Japanese class in university wasn’t my first exposure to the language. I spent my preteen and teen years playing every Pokemon game I could lay my hands on. I watched any anime that was shown on a certain cartoon channel between the hours of 4 and 7; Dragon Ball Z, Rurouni Kenshin, Ronin Warriors, Inuyasha… the list is endless.
I also got my hands on songs. They were in Japanese, but some kind souls in the universe had written them out using the English alphabet. Thus, even though I could have been singing “I’m a stupid foreigner” in Japanese for all I knew, I learned the songs in their original languages. Because I could.
So going into the class I at least had that.
My first teacher was T-Sensei, a lady who reminded me very much of a slightly younger version of my grandmother. She had shoulder-length straight hair, a small belly, and a sense of humor about languages I think you need in order to go about learning them.
For those of you unaware, Japanese has three “alphabets” you need to learn in order to be even vaguely literate in the language- hiragana, katakana, and kanji. The first two “alphabets” are sets of 47 characters that are often used for things like particles or words borrowed from foreign languages. This is important because it ties into T-Sensei’s sense of humor.
We’re sitting in class after having learned all of the katakana, and T-Sensei is teaching us some words mostly by writing the English version on the board, then asking us to attempt to write them down ourselves. One such word was イギリス、 or Igirisu. (That means the UK, by the way.) Of course, none of us knew this at the time, so we were attempting things like writing out “England” or “The UK” as phonetically as possible. T-Sensei walked along and peered at our ideas, chuckling on occasion. Finally, she came to a classmate’s desk and peered at it for a long moment, then giggled.
“That’s wrong,” she said, sounding delighted. “It’s very cute, but it’s wrong.”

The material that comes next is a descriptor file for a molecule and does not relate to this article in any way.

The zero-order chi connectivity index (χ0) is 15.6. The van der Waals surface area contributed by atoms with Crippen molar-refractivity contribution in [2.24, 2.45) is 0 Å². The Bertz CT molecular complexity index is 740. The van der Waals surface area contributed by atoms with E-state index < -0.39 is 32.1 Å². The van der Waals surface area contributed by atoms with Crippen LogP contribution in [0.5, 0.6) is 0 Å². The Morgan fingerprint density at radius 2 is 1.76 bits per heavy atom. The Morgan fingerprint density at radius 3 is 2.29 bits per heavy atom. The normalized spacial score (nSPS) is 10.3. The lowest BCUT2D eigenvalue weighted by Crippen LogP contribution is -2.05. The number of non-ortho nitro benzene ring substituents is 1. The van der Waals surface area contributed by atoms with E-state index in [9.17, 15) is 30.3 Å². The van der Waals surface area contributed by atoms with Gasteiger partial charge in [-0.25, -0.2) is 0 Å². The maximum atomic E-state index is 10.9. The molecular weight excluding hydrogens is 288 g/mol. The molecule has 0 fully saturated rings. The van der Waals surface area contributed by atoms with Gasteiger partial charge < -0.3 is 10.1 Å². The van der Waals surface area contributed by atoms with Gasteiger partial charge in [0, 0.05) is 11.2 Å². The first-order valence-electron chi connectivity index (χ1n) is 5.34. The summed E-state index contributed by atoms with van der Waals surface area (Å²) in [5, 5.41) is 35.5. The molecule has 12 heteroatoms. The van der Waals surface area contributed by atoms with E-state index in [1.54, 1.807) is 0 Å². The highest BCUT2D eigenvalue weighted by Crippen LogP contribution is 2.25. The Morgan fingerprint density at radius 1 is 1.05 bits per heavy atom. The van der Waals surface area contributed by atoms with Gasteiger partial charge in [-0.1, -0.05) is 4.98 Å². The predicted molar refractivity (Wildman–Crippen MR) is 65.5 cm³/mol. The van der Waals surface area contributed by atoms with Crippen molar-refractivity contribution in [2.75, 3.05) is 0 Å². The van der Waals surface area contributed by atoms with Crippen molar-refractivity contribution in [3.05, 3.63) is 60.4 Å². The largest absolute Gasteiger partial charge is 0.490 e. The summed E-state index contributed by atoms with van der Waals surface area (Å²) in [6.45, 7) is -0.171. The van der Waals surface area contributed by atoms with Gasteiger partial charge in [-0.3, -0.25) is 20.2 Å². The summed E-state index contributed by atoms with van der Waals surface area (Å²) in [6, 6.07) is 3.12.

None of us begrudged her amusement, because she was just as willing to share her own weaknesses in languages with us. She liked to tell us of the pronunciation mistakes she often made, such as having trouble saying bug or bag distinctly, or walk and work…. and the confusion that ensued when she tried to correct herself.
So passed four semesters of language study; by the end of those two years I was able to read the first two alphabets passably, and we were starting to dip our toes into the murky waters of kanji. Summer was approaching, and I was wondering where to go next because something strange was happening.
Language was something to be endured when I was in public school (more on that later), with no foreseeable rewards. Spanish had taught me the days of the week, something I would never need while living in the States. German had taught me how to ask where the bathroom was- again, not very useful while at home, and therefore in my mind not particularly useful. Yet there I was listening to those songs I once memorized as a teenager. Sitting at my computer desk, eyes scanning the songs’ lyrics, I started to realize I was beginning to get the gist of what had once been goobledygook to me.
Could I understand the entire song? Of course not. Could I get the hidden meanings, the cultural references? Not on your life. But could I pick out a word here and there nearly every sentence, and start to get an idea of what was being said?
It reminded me of being a pre-K kidlet struggling through a small book for my own bedtime because my parents had told me I should be able to read it on my own by then. It had been hard; the letters on the page had felt like impossible puzzles to work out, but I had managed it.
“Cool,” I said to the song lyrics, and that was about when I received an email from my university about study abroad.
More on that later.